According to Walter Isaacson’s biography of Benjamin Franklin, not all the founders were enthralled with the documents that form the base of this great country. Some members of America’s early Congressional delegations were distressed because they felt the final result of the Constitution usurped too much state sovereignty, others were distressed because they thought it did not create a strong enough national government. Franklin summed up the Constitution with a speech that espoused ‘the magic of the American system and the spirit of compromise that created it…”
While Franklin was attacked by some for a lack of principles, he contended it was the compromise that was the essence of the democratic process.

Brass knuckle debate has always been part of the American political way of life but these days it seems to have a different tone. Using checks and balances to stop or redirect a political opponent’s plan is part of the deal in America. But when the two parties agree there is a problem and have tangible ways to address and potentially correct the problems, but choose rather to scuttle their opponent’s ideas rather than even try to find a solution, we are in danger of losing that very spirit that gave us the Declaration and Constitution.
Too many of our current political leaders appear to value power and money above the greater good. They listen not to the country as a whole but to their largest donors and most strident party screamers. They have lost their spirit.
When the politicians absolutely refuse to consider ideas from the other side or won’t consider any thought of compromise, we put ourselves on a dangerous path…a path that could lead us away from a united group of states and toward a constantly fractionalized banana republic. “Show your papers.”
As we celebrate our country’s birth this Fourth of July, let us not forget that the founding fathers all moved a little to the left or a little to the right for the greater good. These men did their best in Philadelphia. They strongly debated their beliefs and then came together to form that perfect union. They ultimately did what they felt was best for the general population, not just those that agreed with them or lived in their districts. For that we should indeed celebrate…and remember those lessons.

So I am in the cradle of our country where both the Declaration of Independence and the Constitution were fleshed out and I find a guy with insect tattoos that make him happy. He’s never been west of Pennsylvania. It’s my first time in Philly.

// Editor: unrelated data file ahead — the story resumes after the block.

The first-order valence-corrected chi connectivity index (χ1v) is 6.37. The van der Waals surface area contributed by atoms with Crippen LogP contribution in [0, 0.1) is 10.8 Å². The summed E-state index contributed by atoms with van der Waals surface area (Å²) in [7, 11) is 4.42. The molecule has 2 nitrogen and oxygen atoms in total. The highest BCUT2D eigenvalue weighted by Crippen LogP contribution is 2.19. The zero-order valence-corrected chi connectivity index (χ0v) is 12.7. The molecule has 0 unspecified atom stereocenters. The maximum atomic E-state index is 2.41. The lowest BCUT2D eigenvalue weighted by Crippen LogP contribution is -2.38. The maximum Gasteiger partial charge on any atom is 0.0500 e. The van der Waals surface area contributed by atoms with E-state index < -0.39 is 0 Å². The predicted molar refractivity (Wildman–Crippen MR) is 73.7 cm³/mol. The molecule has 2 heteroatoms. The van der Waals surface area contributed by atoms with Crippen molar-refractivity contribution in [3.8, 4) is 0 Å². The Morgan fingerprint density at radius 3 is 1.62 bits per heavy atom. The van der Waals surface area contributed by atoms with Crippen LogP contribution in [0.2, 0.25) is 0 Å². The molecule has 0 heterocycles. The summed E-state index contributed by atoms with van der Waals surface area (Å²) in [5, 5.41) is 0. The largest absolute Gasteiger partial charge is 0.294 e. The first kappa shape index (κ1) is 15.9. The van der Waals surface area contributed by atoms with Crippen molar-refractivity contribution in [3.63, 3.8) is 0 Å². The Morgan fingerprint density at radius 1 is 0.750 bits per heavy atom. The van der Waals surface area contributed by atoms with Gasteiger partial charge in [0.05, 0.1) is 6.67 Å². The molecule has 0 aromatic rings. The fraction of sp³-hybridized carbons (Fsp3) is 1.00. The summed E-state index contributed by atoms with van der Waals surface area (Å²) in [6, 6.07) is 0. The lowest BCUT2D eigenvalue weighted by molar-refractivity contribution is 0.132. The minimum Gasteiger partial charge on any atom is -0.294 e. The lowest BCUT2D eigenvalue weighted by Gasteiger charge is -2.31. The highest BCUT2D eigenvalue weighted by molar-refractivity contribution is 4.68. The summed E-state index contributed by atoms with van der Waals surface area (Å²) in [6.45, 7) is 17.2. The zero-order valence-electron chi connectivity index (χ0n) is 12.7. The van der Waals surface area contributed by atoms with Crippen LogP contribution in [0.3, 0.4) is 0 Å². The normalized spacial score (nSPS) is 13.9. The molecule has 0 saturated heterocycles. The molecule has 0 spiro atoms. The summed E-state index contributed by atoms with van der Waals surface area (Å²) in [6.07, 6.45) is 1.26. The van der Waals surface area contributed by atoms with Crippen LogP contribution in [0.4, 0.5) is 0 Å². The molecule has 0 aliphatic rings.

He asks about the wildfires in Colorado and is generally concerned about our home. He can’t fathom a ski resort or mountain biking. I ask about Jersey and love that this guy with a fist full of lottery tickets felt compelled to ink pinned insects to his back. We will never see each other again.
We don’t talk about Obamacare or senseless wars or recessions and a do-nothing Congress.
We are from two very different worlds but on this summer day, we are two Americans sharing a line at a cheesesteak stand a few miles away from the Liberty Bell. It’s a 103 degree degrees but it’s pretty cool. Happy Birthday America.

Hot thoughts

Let’s start with Cash Lamar. The eight-year-old kid left his hometown last January in an ambulance and a flight-for-life plane. He gets back in town Thursday. There will be a parade in his honor Friday afternoon. He won’t be in an ambulance. He will be riding in a sweet convertible. That’s hot.

There is a town in Australia by the name of Coober Pedy. It is a major opal mining community in the desert outback. Many of its residents live underground because it is so dang hot there. Walking the dog along Gibson’s Ridge Tuesday afternoon, I wondered if that was the future of all humans. If it is this hot here at 8,880 feet above sea level in June, what’s our destiny? Crispy.

No one can emphasize enough the fire danger out there. The days are absolutely gorgeous but with no rain and too much wind, one little ash from a cigarette can change everything. So, be aware and be careful out there. We don’t want to find ourselves on 9News every night for being the latest wildfire hot spot in the state.